Cork County Board may sell Páirc Uí Chaoimh naming rights

The Cork County Board estimates that it will face a debt of just over €5 million when Páirc Uí Chaoimh is redeveloped, while officials will consider naming rights as a revenue stream for the stadium as well as a premium ticketing scheme.

Cork County Board may sell Páirc Uí Chaoimh naming rights

County chairman Ger Lane said: “Starting out, when people heard the figure of €60 or €70m being mentioned, they were probably a bit nervous, but it was the same when the redevelopment of Croke Park was suggested, people said at that time it’d never be paid off.

“At the same time, though, we have €30m from the Government, €20m from GAA central funds, €10m of our own funds and a recent grant of €3.75m from the Munster Council. We’re hugely appreciative of those funds.

“That means we have the bones of €64m accounted for and I think with any project costing €70m, if you have €64m in place, then that’s a good start.”

Lane added that naming rights is “an option” that will be addressed when the business plan for the new stadium is launched.

“It’s an option. It’ll be part of our business plan, which we’ll launch in April or May.

“While we might feel people will refer to it as Páirc Uí Chaoimh, that will all form part of the business plan.

“We haven’t finalised that as yet but we’d see that as a potential source of revenue, certainly, when you look around the country at the likes of Kingspan Breffni Park and the Morgan Athletic Grounds and so on.”

Cutting-edge connectivity is also “part of the plan”, said Lane. “Even in Croke Park, I know they’re considering innovations such as having screens on seats, and so on.

“We haven’t gotten into that much detail yet but anything that’s provided in Croke Park, we’d see ourselves providing here, because the stadium in Cork will be along the Croke Park model. We’ll be expecting the same quality, the same comforts. Certainly people going to Croke Park see it as a match-day experience, so we’ll be bearing that in mind. There’ll be premium level seats available for those who wish to purchase them, and those will have the same level of comfort as Croke Park.”

Lane also revealed that stadium officials at the Aviva, Thomond Park and Croke Park were very cooperative when approached by county board representatives seeking advice.

“They were all very helpful to us, in fairness, we have the same architects as worked on the Aviva, we have good advice and any pitfalls they might have encountered, we’d be hoping to avoid. They were all very open, helpful. Down the line, we’d be happy to help anyone developing a stadium of their own — generally you’re talking about the same patrons going to these games anyway.”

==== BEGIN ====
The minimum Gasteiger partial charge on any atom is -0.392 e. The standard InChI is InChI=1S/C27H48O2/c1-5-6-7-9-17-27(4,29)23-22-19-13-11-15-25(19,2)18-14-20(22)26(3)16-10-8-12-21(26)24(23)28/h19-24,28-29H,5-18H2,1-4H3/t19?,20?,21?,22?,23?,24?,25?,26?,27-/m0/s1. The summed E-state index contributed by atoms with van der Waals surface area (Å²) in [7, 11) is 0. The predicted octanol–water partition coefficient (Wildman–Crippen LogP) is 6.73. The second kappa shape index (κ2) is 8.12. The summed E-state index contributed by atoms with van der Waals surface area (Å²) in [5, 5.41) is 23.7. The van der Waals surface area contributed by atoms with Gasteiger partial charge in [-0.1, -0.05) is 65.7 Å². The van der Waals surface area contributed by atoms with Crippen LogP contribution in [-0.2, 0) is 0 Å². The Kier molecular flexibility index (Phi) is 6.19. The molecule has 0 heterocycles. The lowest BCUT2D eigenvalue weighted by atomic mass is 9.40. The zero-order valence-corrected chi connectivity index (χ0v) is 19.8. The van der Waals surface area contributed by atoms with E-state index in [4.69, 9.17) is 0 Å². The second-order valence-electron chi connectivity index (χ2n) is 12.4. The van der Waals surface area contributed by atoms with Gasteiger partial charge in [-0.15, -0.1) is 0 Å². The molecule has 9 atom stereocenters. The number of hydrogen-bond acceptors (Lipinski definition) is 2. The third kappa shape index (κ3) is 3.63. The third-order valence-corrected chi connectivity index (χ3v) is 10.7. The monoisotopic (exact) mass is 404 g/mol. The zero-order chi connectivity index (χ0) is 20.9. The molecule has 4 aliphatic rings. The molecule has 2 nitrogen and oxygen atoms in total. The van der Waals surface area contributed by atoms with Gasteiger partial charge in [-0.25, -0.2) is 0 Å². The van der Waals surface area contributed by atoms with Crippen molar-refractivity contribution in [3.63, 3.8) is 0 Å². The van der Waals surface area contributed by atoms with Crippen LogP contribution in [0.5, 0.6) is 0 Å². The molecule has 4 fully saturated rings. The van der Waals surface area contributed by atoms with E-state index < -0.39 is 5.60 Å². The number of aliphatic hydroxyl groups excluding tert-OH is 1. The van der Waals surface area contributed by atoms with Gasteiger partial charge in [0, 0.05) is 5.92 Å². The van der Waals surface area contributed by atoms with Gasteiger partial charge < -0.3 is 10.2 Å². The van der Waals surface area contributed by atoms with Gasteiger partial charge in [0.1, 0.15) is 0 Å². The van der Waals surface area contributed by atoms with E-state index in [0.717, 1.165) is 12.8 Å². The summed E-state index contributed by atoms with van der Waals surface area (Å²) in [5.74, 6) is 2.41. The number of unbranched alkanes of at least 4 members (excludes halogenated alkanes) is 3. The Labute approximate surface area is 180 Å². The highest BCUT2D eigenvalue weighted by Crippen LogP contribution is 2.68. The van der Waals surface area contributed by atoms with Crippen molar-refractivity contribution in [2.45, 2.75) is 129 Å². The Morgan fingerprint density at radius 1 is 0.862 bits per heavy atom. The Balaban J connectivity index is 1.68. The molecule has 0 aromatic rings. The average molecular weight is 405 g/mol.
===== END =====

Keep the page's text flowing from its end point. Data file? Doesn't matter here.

Lane admits there has been a massive groundswell of support since the project got the green light.

“I think every business in the vicinity is looking forward to the project getting started, there’s obviously going to be a spin-off for hotels, bars, restaurants and I haven’t heard too much negative comment once issues with the residents were sorted out and the planning permission was granted.

“Clearly it’s a major project, and the buck stops with the executive and ultimately, I suppose, with the chairman. But I’d be very happy with the steering committee we have in place, that we can deliver.”

With Páirc Uí Chaoimh out of commission, Cork will play games at Páirc Uí Rinn.

“We’d always have a look at refurbishments to Páirc Uí Rinn around this time of the year — it’s a county ground and has to be at a certain standard. Obviously with all the games there, that’s more important now than ever, but the playing surface is good there year round, which is a big plus.

“One thing we’re keen to get across is we want to get people into the habit of picking up tickets before the game because stiles are going to be cash-less. On the day of a game you can go along and buy one at a booth, but if you buy a ticket up to the day of the game, you’ll get a fiver off. That means for a league game, which is €15, you’d get in for €10. A 33% saving is good, so if you go to SuperValu or Centra the week of a league game you’ll save a few bob. That’s probably the way it’ll go as we progress to the new stadium.”

Lane added that the county board staff are preparing for their new offices in the Mainport building on the Monaghan Road.

“The only meetings we’d be holding there would be executive meetings, maybe CCC meetings. Disciplinary hearings will probably be in Páirc Uí Rinn and the board meetings will be in Nemo Rangers, which ticked all the boxes in terms of access, parking and so on.”

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